Patriot shortage leads F-16 production amid Ukrainian losses

Ukraine is gearing up to receive its first F-16s in the coming months. It’s already evident how many will be delivered this year and the next. There’s even talk of an uninterrupted supply period that stretches until 2028. However, Ukraine faces a significant challenge: protecting this valuable $50 million asset from Russian ballistic strikes. 

32 Romanian F-16s will receive TTP 'Friend and Foe' integration
Photo credit: RNAF

War often boils down to money, and so far, Ukraine has adeptly utilized Western-donated weapons to counter Russian forces. But the F-16 is a different kind of asset, one that demands a higher level of security. Ukrainians are acutely aware of this dilemma, as Moscow possesses ballistic missiles capable of reaching any airport in Ukraine. Defending against a ballistic attack is currently more challenging for Ukraine than fending off air raids by fighter jets or drones. 

Ukraine has limited anti-ballistic systems, with only SAMP-T and Patriot being capable of intercepting ballistic missiles. However, SAMP-T and Patriot systems also require protection against aerodynamic threats, as highlighted by Brigadier General Serhiy Kholubtsov, head of the Ukrainian Air Force, in an interview with Radio Libertatea on June 9.

Ukrainian digital altered F-16 emerges; Russia boosts missile output
Photo credit: Twitter

According to Kholubtsov, Kyiv has defenses in place against aerodynamic targets. Airports housing Ukrainian aviation are under nightly drone attacks, often accompanied by cruise missile launches. Although Ukraine does have some countermeasures, they lack sufficient rockets for a robust defense. Even portable missiles, like Stinger complexes, could prove invaluable. If mobile fire groups were equipped with these, they could intercept attacking aircraft before they penetrate deeper into Ukrainian airspace. “This would make the interior relatively safe,” says Kholubtsov. 

When it comes to modern aircraft, which Ukraine anticipates receiving as part of material and technical assistance, Kholubtsov notes that they will become significant targets for Russian forces, who will aim to hit them and subsequently boast about their success. 

At present, only advanced systems like SAMP-T or Patriot can combat ballistic missiles. For airports, these complexes are crucial for protection. Ballistic missiles with submunitions can cause extensive damage, especially if aircraft are out in the open. Even in reinforced concrete shelters, a direct hit can lead to severe damage or destruction, burning the aircraft within. “A direct hit pierces the shelter, setting the plane on fire,” Kholubtsov explained.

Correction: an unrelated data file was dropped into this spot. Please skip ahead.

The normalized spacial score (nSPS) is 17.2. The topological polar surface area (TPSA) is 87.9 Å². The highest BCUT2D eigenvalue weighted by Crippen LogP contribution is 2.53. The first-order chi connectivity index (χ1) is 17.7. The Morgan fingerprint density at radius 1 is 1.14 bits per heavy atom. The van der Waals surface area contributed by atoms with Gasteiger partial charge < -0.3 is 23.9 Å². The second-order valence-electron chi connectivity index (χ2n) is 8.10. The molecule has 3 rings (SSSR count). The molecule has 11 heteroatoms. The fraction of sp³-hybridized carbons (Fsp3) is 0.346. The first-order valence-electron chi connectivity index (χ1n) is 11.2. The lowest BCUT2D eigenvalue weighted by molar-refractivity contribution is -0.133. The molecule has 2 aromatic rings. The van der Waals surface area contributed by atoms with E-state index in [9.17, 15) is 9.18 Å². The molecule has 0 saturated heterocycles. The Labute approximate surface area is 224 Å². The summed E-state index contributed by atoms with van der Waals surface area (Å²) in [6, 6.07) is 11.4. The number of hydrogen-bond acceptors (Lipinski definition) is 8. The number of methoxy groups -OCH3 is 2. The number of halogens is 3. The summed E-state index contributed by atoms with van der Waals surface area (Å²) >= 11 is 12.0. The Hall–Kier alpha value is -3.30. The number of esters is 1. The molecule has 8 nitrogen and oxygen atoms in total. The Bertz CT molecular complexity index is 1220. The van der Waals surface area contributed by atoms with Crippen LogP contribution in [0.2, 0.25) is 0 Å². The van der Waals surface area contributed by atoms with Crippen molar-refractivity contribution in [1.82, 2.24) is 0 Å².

Ukraine wants to produce the US interceptor used in downing Su-35 - Patriot anti-aircraft system
Photo credit: Lockheed Martin

It’s clear that the Russians won’t be relying solely on Kinzhals and Iskanders to target F-16s on the ground. This means the primary challenge is protecting the air bases where these F-16s are stationed. You’d need at least two Patriot batteries. Additionally, at least two NASAMS batteries are crucial to counter aerodynamic threats, and drones, and to safeguard the Patriot systems themselves. 

Immediate protection measures, such as anti-aircraft installations like the Gepard systems, are also essential. Gepards have proven effective against cruise missiles and Shahed drones. General Golubtsov noted that this constitutes the minimum necessary active protection, thus highlighting the substantial cost involved in defending F-16 aircraft. 

In response to potential Russian ballistic attacks on airfields housing F-16s, Ukraine aims to acquire more Patriot or SAMP/T anti-ballistic systems, along with NASAMS or equivalent systems. However, countries possessing these systems remain hesitant to supply them. 

Russian helplessness - both NASAMS had a 100% success rate
Photo credit: Twitter

Building new assets like these demands significant time and resources. For instance, the Patriot battery is estimated to cost about a billion dollars, while the NASAMS battery protecting it runs at around $300 million. If the US doesn’t bolster its defenses, they risk losing F-16s on the ground. Rapid replacement means continued production of both F-16 and F-35 models to account for any losses in Ukraine. 

The complexities facing Ukraine are already quite evident. Using F-16s to strike within Russia isn’t necessarily a panacea for the underlying issues. While these aircraft are valuable, they are not a “silver bullet,” but they will play a crucial role in the conflict. Recently, there has been talk of deploying Ukrainian F-16s at airports near Ukraine’s borders. 

A high-ranking Ukrainian military official mentioned on Monday that Ukraine might station some of the F-16 fighter jets provided by Western allies at foreign bases to shield them from Russian attacks. Serhiy Kholubtsov mentioned that “several aircraft will be stored at protected air bases outside Ukraine to ensure they are not targeted here.” 

IRIS-T SLM anti-aircraft system
Photo credit: Vincorion

In an interview with U.S. government-funded Radio Free Europe/Radio Liberty, Kholubtsov explained that these F-16s could replace damaged aircraft under repair and also be used for training Ukrainian pilots abroad. “This approach allows us to maintain an operational fleet size that matches our number of trained pilots,” he said. “As we train more pilots, more aircraft will be available in Ukraine.” 

The question of whether the West will provide Ukraine with Patriot and NASAMS systems remains open. While it’s not guaranteed, the West must brace for the potential outcomes of either losing the economic struggle for Ukraine or possibly losing Ukraine itself.

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